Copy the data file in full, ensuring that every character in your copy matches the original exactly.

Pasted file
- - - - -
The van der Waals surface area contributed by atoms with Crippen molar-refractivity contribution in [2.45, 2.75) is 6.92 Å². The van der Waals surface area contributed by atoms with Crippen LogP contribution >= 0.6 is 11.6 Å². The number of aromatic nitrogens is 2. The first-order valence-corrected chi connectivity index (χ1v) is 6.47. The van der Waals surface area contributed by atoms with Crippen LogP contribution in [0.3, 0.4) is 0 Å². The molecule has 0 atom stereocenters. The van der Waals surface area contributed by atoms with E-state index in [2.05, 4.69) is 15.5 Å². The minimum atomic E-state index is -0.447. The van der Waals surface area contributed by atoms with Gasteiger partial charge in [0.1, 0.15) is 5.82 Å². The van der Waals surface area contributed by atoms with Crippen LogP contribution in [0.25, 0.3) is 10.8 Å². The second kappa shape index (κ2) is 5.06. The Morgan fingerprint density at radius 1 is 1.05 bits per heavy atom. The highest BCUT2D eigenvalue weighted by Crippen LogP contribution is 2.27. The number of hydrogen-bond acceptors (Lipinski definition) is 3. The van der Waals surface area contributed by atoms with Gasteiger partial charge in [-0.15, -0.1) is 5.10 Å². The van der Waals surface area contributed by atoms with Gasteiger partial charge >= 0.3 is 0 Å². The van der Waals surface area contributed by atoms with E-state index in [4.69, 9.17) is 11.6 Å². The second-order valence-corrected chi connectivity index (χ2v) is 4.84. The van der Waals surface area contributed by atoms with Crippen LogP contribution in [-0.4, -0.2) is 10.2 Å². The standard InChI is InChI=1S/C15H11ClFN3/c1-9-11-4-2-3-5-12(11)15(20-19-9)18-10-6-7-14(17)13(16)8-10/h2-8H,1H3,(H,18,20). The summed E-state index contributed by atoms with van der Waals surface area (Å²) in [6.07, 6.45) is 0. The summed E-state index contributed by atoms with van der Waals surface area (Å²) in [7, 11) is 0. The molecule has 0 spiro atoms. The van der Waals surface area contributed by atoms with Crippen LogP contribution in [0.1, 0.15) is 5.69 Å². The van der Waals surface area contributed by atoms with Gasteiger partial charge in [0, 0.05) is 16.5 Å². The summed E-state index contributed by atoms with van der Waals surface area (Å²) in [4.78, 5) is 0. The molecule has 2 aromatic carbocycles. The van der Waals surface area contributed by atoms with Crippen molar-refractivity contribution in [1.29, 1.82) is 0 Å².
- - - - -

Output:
The van der Waals surface area contributed by atoms with Crippen molar-refractivity contribution in [2.45, 2.75) is 6.92 Å². The van der Waals surface area contributed by atoms with Crippen LogP contribution >= 0.6 is 11.6 Å². The number of aromatic nitrogens is 2. The first-order valence-corrected chi connectivity index (χ1v) is 6.47. The van der Waals surface area contributed by atoms with Crippen LogP contribution in [0.3, 0.4) is 0 Å². The molecule has 0 atom stereocenters. The van der Waals surface area contributed by atoms with E-state index in [2.05, 4.69) is 15.5 Å². The minimum atomic E-state index is -0.447. The van der Waals surface area contributed by atoms with Gasteiger partial charge in [0.1, 0.15) is 5.82 Å². The van der Waals surface area contributed by atoms with Crippen LogP contribution in [0.25, 0.3) is 10.8 Å². The second kappa shape index (κ2) is 5.06. The Morgan fingerprint density at radius 1 is 1.05 bits per heavy atom. The highest BCUT2D eigenvalue weighted by Crippen LogP contribution is 2.27. The number of hydrogen-bond acceptors (Lipinski definition) is 3. The van der Waals surface area contributed by atoms with Gasteiger partial charge in [-0.15, -0.1) is 5.10 Å². The van der Waals surface area contributed by atoms with Gasteiger partial charge >= 0.3 is 0 Å². The van der Waals surface area contributed by atoms with E-state index in [4.69, 9.17) is 11.6 Å². The second-order valence-corrected chi connectivity index (χ2v) is 4.84. The van der Waals surface area contributed by atoms with Crippen LogP contribution in [-0.4, -0.2) is 10.2 Å². The standard InChI is InChI=1S/C15H11ClFN3/c1-9-11-4-2-3-5-12(11)15(20-19-9)18-10-6-7-14(17)13(16)8-10/h2-8H,1H3,(H,18,20). The summed E-state index contributed by atoms with van der Waals surface area (Å²) in [6.07, 6.45) is 0. The summed E-state index contributed by atoms with van der Waals surface area (Å²) in [7, 11) is 0. The molecule has 0 spiro atoms. The van der Waals surface area contributed by atoms with Crippen LogP contribution in [0.1, 0.15) is 5.69 Å². The van der Waals surface area contributed by atoms with Gasteiger partial charge in [0, 0.05) is 16.5 Å². The summed E-state index contributed by atoms with van der Waals surface area (Å²) in [4.78, 5) is 0. The molecule has 2 aromatic carbocycles. The van der Waals surface area contributed by atoms with Crippen molar-refractivity contribution in [1.29, 1.82) is 0 Å².